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Choosing Better Over Bitter

January 21, 2014  Lynchburg, Va.  RSS
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The following article first appeared in the third issue of Flames Illustrated, which was sold at the Vines Center between Dec. 28 and Jan. 14. Emily Frazier and the Lady Flames will host Longwood Thursday at 7 p.m.

"And that," Emily Frazier concluded, taking a deep breath, "is my injury history."

The Lady Flames' guard rolled her eyes and chuckled. After all, she'd been talking for several minutes, and all in response to a question that would take the average college athlete mere seconds to answer in full.

For Frazier, though, a response to queries about past injuries involves journeying back to a left ACL tear in her junior year of high school, a meniscus tear to the same knee after her freshman year as a Lady Flame and last season's right ACL tear ("February 16 against Radford," she recalled with no hesitation.) and the subsequent rehabilitation processes for each.

As the saying goes, though, your struggles can make you either bitter or better. Despite the adversity she has faced throughout her basketball career, Frazier chooses the latter time and time again.

Assistant coach Brittany Campbell, a former player for the Lady Flames and no stranger to injury herself, reiterated the importance of that choice.

"Every day [you're injured], you have to come into practice or a game and say, you know what? It's going to be bigger than me today. God has a bigger plan for me and right now, even though I'm sidelined, I'm going to encourage. I'm going to make sure that teammates are picked up," Campbell said, nodding. "You have to step outside of yourself and your story and decide that, okay, God – I'm going to be a leader today, even if it's on the sideline."

With her positive outlook and determination, it is no shock that Frazier honed her leadership skills during her time off of the court. Contrary to popular belief, though, the guard went so far as to herald the benefits of bench riding for the physical aspects of her game.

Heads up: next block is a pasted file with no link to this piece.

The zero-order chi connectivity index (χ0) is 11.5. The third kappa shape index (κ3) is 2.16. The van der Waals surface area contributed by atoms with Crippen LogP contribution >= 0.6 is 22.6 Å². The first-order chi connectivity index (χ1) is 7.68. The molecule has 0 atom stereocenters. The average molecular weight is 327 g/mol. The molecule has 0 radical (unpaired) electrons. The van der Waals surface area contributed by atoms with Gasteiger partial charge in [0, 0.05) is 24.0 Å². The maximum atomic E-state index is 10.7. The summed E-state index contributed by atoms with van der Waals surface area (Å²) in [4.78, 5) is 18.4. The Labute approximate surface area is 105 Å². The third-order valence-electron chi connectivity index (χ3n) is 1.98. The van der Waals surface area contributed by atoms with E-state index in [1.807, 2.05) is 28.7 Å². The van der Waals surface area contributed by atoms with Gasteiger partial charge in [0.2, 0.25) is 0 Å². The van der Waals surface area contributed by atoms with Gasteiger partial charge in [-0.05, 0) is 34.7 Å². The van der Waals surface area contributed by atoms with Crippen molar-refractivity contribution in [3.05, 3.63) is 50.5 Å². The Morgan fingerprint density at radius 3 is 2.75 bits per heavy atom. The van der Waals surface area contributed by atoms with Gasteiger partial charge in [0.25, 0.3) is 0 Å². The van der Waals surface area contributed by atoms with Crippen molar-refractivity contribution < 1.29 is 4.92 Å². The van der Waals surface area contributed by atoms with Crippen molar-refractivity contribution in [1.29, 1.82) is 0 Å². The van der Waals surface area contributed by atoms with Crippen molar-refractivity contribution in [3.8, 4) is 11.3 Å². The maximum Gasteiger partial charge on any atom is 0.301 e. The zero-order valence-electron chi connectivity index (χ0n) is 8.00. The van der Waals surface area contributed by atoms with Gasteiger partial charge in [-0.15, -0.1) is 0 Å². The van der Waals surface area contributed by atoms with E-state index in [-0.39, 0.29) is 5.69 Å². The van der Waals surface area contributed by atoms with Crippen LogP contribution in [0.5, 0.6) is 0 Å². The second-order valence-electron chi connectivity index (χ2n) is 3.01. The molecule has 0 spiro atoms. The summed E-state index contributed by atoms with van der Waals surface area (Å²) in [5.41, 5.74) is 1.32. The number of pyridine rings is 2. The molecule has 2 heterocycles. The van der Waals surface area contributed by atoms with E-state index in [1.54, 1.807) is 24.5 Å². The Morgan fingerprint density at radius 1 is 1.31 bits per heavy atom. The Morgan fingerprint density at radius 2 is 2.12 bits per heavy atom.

"Being on the sidelines is truly one of the best things for a player," she stated. "You get to watch – to really learn basketball – so it's definitely improved my understanding of and my love for the game, surprisingly."

While her struggles have left the self-proclaimed "all or nothing" guard admittedly slower than before, Frazier spoke of the transition of her game to one that relies more heavily on intelligence and intuition than speed and strength.

One look at Frazier's assist stat line demonstrates the evolution perfectly. Though last season was cut short by her aforementioned ACL tear, the redshirt sophomore still finished second in the conference in assists per game (4.7), including a career-high 13 assists posted against Longwood on January 26. The instincts of a point guard play a role in her passing game, certainly; but her natural knowledge of teammates' position on the court is one example of valuable knowledge gained during her recovery period.

When all is said and done, the aspect in which Frazier has taken the greatest strides is simply her attitude towards the game of basketball overall.

Asked to describe Frazier's style of play, Campbell referenced her recent success in passing and ball handling, of course; but her ultimate description had less to do with her skills and more with her presence back on the hardwood.

"I think people who have gone through an injury really value the game so much more, and I think that's definitely happened for her," Campbell declared. "You can see it on her face – she's so passionate out there, and I think the ability for her to be so selfless on the court is a reflection of being injured."

The fact that Frazier is even on the court, whether back on defense or taking a shot of her own, is a source of joy for her.

"She's totally infectious," summed up Campbell, smiling.

While it may go against the grain of another athlete similarly afflicted, Frazier refuses to see anything but the good that has come out of her many unplanned days apart from the game.

"I think [injury] is always devastating," she confessed, "but the Lord was with me the whole time, as well as great coaches and teammates who never gave up on me. I'm forever thankful because they motivated me to fight, and fight hard, to get stronger with rehab and whatnot."

She glanced down at her knees, then grinned.

"All glory to God," she declared, brimming with sincerity. "I love this game – love it more and more and more."

With a leader as positive as Frazier, Flames fans can expect a sunny forecast for the team overall. Working personally toward her goal of daily, individual improvement in order to further the team's goals for winning in the Big South and beyond, Frazier will continue to play basketball with the secret weapon that allowed her to overcome the many obstacles she has faced in her collegiate career thus far: choosing better over bitter every time.
Ryley Rush is a Liberty University junior and is a freelance writer for Liberty Athletics.